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Tell me about cinches

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  • Tell me about cinches

    Hi! I bought an Abetta endurance saddle recently and am new to the western thing. (English rider over 35 years.) I love it however! I'm sticking like an SOB and am much more comfortable trail riding...

    Is a neoprene cinch good or does that cause sores? Other trail riders keep recommending this?

    I was sold this fake fleece girth with a brown nylon/canvas on the outside, is that a good one? It seems to be nice. And, if you use this girth, how often do you clean it/throw it in the washer? Any washing recommendations?

    What is the best?

    What is the worst cinch?

    And, isn't sorta weird that we're "tying" the saddle on with this knot? It seems to work but it does seem a bit archaic...
    Sorry! But that barn smell is my aromatherapy!
    One of our horsey bumper stickers! www.horsehollowpress.com
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  • #2
    Mohair girths are the best and the most expensive. Fleece is ok, its better if it is 100% wool, not synthetic, as it will wick away mosture better. Either way, you will always have to check for burrs in your fleece girth. Felt is excellent... check out all of the Weaver Smart Cinches, mohair, string and felt, they are so easy to cinch and just a good, reasonable product. Neoprene is ok, I'm not a fan but alot of folks love them. They are easy to hose off. Clean your girths when they look dirty, depends on how much your ride, etc. I have string girths and just rinse them off under the hose. I don't like to use alot of soap products, incase I don't get it all rinsed out. It could irritate. Good luck!
    Kim
    The Galloping Grape
    Warrenton, VA
    http://www.GallopingGrape.com

    Comment


    • #3
      I love my mohair dressage girth. Best thing on the planet, in my opinion, for my horse when we're out on the trail.

      pines4equines, I've got an Abetta saddle myself, and couldn't figure out how to secure the western cinch. In theory, I know how, but I just can't make my fingers do it, no matter how hard I try. I was an English rider too, and coming from the two-buckle girth background, I couldn't figure out the single buckle and the latigo tie strap and all that wonderful Western goodness.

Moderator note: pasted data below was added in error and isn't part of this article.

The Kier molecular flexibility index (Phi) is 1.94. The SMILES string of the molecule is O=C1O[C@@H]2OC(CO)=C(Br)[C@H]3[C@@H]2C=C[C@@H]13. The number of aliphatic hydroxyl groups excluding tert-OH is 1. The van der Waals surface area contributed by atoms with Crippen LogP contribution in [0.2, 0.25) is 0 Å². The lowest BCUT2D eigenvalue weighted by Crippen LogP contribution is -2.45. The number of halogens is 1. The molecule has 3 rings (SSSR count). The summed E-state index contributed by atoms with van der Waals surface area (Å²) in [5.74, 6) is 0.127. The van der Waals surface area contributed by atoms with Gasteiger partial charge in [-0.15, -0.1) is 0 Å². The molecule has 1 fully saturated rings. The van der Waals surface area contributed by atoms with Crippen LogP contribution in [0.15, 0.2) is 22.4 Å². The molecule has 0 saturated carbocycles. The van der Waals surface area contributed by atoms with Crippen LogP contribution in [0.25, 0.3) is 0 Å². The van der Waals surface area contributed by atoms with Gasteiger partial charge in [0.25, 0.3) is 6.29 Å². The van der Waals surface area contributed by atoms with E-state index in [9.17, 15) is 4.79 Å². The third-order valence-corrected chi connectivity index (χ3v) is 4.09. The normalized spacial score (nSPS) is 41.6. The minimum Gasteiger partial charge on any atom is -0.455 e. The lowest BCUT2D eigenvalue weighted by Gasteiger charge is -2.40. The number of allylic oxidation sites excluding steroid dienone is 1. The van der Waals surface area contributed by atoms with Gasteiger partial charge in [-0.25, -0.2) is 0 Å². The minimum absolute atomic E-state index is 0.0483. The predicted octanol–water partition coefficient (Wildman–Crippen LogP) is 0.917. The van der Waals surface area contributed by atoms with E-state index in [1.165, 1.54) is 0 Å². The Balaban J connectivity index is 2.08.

So... I cheat. Actually, I've noticed that it's becoming a trend for trail saddles (both western-style endurance and regular western) to have english billets. Sure saves time out on the trail when you have to tighten a girth. So I also like the v-rigging. Keeps the saddle very steady and secure. I got these centerfire rigging straps at Horses Dacor. They're like biothane or something. They go on the rings of the saddle. I was inspired by a picture I saw of someone using an Abetta endurance saddle with a single-tie v-rigging set up, but I wanted to do it with billets.

      http://img.photobucket.com/albums/v1...ers_grove3.jpg
      http://smg.photobucket.com/albums/v1...llwood4_27.jpg
      http://img.photobucket.com/albums/v1...et_saddle5.jpg

      You can kind of see how they fit on my Haflinger there. Plus, another shot of my saddle on another horse.

      http://www.horsesdacor.com/HorsesDac.../Billets.shtml

      And the billets I use.
      "My time here is ended. Take what I have taught you and use it well." -- Revan

      Comment

      • Original Poster

        #4
        Hay

        Thank you so much! And, galloping grape: especially reminding me about burrs. I'm kinda a fuss pot about that sort of stuff.

        Also, thanks for all the photos dreamswept. Yeah, I'm still figuring out the tying thing and actually did from up in the saddle the other day. Made mess of it but it did stay tight.

        And, I like your girth situation. However, another problem I'm having and maybe I'm tightening too tight is that single latigo strap...just seems so thin. I like the fact that the English is much wider and spreads the tightness over a larger area...
        Sorry! But that barn smell is my aromatherapy!
        One of our horsey bumper stickers! www.horsehollowpress.com
        Add Very Funny Horse Bumper Stickers on facebook

        Comment

        • Original Poster

          #5
          Hay again

          Galloping grape: Why are you not a fan of neoprene? What are some of the issues?
          Sorry! But that barn smell is my aromatherapy!